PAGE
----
Lake Effect Snow Clouds

April 12, 2012


: Don Duggan-Haas 
Summary Authors: Don Duggan-Haas; Jim Foster

Seeing lake-effect clouds like these is not unusual for late fall, winter or even early spring in western New York, or other areas on the lee side of any of the U.S. Great Lakes. Lake effect clouds form when cold air moves across warmer lakes. The lake transfers heat and water vapor to the cold air mass. If it's sufficiently cold, lake-effect snow results. Lake Erie often freezes over in the later winter causing the lake effect snow machine to shut down. With a warming climate, and consequently later dates when lakes freeze up, it's postulated that lake effect snows will increase. However, such was not the case this past winter when Lake Erie was nearly ice-free. Many observing stations in western New York set their all time least-snowy winter record. Photo taken on December 11, 2009.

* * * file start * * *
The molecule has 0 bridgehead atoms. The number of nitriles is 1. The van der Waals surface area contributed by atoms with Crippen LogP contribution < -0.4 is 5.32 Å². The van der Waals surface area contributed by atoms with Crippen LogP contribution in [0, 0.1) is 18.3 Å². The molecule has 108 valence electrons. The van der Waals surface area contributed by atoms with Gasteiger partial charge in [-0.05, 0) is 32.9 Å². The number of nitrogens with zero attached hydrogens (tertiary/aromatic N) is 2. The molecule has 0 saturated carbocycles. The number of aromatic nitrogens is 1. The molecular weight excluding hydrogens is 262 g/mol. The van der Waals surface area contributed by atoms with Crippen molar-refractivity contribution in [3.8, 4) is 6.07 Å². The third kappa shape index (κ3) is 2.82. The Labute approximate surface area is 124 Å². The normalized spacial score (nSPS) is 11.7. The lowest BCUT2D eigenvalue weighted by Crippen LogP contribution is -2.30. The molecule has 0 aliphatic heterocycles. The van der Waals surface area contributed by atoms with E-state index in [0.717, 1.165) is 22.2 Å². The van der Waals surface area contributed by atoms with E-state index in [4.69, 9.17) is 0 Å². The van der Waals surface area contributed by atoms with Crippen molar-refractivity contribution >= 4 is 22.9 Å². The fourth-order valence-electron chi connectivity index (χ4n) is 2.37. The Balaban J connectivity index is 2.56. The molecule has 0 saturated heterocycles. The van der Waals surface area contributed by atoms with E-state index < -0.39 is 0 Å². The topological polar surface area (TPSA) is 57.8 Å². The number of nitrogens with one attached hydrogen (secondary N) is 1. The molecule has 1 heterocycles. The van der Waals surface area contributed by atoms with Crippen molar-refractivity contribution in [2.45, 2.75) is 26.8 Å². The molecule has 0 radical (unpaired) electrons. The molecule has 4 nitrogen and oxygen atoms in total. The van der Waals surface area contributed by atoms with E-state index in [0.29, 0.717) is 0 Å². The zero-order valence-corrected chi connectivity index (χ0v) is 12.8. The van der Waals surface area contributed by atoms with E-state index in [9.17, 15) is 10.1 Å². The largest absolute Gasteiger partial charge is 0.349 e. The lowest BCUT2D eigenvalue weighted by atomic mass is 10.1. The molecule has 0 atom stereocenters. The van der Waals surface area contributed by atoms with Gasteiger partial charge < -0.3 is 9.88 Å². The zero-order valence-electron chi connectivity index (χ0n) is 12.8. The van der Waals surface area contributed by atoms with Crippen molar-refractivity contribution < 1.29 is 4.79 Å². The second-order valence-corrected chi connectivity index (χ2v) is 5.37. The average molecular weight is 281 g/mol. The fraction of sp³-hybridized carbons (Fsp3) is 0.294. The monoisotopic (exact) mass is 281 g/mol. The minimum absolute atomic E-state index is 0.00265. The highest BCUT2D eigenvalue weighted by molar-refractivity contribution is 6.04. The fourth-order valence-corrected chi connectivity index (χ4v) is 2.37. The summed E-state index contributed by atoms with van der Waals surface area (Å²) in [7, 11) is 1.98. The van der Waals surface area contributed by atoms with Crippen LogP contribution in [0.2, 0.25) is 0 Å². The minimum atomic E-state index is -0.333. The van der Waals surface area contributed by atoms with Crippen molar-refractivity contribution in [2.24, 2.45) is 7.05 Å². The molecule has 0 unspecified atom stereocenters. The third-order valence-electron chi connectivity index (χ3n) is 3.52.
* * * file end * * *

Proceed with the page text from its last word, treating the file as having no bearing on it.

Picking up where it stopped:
Photo Details: The photo panorama is a composite of several images taken with a Nikon Coolpix P60. No tripod was used. I simply stepped out on my front porch, and took a series of pictures as I panned across the horizon. Images were stitched using Stoik PanoramaMaker for the Mac.